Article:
Best passer – Santi Cazorla – 84.1 per match

The Spaniard has been phenomenal since moving into a deeper central midfield role and, like Coquelin, has been sorely missed at the Emirates in recent months. Not only does Cazorla make more passes than any other Premier League player, he ranks 5th for pass accuracy (90.3%) and 5th for key passes per game (2.6). He is the sort of dynamic box-to-box central midfielder that most of England’s top clubs – Manchester United, Manchester City, Liverpool and Chelsea – are lacking.

Most crosses – Dimitri Payet - 8.2 attempted per match

West Ham’s playmaker has dazzled in his first season in England, amassing 6 goals and 4 assists despite missing a large chunk of the season through injury. Rather surprisingly, he attempts more crosses than any other player – with a large percentage of these swung in towards Andy Carroll (3.5 aerial duels won per match) or Diafra Sakho (3.2 aerial duels won per match).

Most accurate long balls – Phil Jagielka – 7.5 per game

Excluding goalkeepers, Everton’s Phil Jagielka makes the most successful long passes in the Premier League. This is testament to Roberto Martinez’s greater focus on direct football this season following the complaints of slow-tempo build-up during the 2014/15 campaign. A lot of these balls are cross-field passes; switching the play is another important part of Martinez’s tactical strategy.

Best in the air – Rudy Gestede – 6.2 aerial duels won per match

Aston Villa win more headers than any other team (21.1 per match), a result of their propensity to fire long balls forward to Gestede. The former Blackburn striker has fallen down the pecking order in recent weeks, but his aerial prowess could be useful in the Championship next season.

Most defensive errors – Emre Can – 5 in total, 2 leading to goals

Liverpool are the most error-prone side in the league (22 in total, 6 of which led to goals), with many a result of the technical deficiencies in central defence. Emre Can is still struggling to adapt to English football and has made several mistakes when playing as part of a back three or in central midfield; he is improving with every game, however, and it’s notable that all five of his mistakes came in the first four months of the season.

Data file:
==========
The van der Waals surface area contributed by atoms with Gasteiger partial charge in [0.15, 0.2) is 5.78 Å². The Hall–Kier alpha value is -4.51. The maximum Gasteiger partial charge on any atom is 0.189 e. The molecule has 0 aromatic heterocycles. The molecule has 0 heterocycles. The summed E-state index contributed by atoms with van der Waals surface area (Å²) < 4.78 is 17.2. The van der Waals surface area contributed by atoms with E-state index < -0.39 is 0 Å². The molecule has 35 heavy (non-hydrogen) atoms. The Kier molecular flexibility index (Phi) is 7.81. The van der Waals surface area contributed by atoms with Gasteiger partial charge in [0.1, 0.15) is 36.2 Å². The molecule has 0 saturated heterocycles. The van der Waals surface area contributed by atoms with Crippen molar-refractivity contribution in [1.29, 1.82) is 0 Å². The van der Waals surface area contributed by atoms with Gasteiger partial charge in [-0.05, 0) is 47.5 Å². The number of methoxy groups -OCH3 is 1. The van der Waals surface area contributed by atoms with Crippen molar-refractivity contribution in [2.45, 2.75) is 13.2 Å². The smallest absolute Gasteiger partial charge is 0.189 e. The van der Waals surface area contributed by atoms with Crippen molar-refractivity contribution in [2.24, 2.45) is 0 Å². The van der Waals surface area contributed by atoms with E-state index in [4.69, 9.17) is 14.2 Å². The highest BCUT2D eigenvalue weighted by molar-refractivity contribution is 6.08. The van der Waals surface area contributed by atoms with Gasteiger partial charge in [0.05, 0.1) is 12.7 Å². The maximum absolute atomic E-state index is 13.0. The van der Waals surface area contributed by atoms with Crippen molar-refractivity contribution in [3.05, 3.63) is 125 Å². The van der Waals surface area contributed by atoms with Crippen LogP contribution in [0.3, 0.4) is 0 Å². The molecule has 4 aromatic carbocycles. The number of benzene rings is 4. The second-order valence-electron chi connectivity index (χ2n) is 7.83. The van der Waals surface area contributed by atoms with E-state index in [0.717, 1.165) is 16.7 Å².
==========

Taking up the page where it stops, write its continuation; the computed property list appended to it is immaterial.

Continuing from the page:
Most defensive actions – Ashley Williams – 12.26 per game

Wales captain Ashley Williams has been a remarkably consistent performer over the years for Swansea, but never before has he been so important to their cause. Williams makes more blocks, interceptions and clearances than any other Premier League player – reflecting both his personal excellence and the amount of pressure put on the Swansea goal this term.

Best shot accuracy – Harry Kane – 66% from 3.87 shots per game

Some Spurs fans may be concerned that the proposed Moussa Dembele and Saido Berahino deals did not go through last month, but there are few signs that Harry Kane’s goalscoring form will come to an end any time soon. Not only is the England international one of the division’s top scorers, he is also the most clinical, hitting the target from two thirds of his shots on goal (and scoring from every 6.8). No player with such a high shot frequency comes anywhere near such a percentage.

Most saves – Jack Butland – 83

Jack Butland has made more saves than any other Premier League goalkeeper in 2015/16, a surprising statistic given that Stoke are 10th in the table and have conceded only 28 goals (the 8th fewest). The Potters do allow a high 14.5 shots per game (5th most in division), though, and thus Butland deserves plenty of praise for his heroics this season. It cannot be long before Joe Hart’s position as England’s No.1 comes under threat.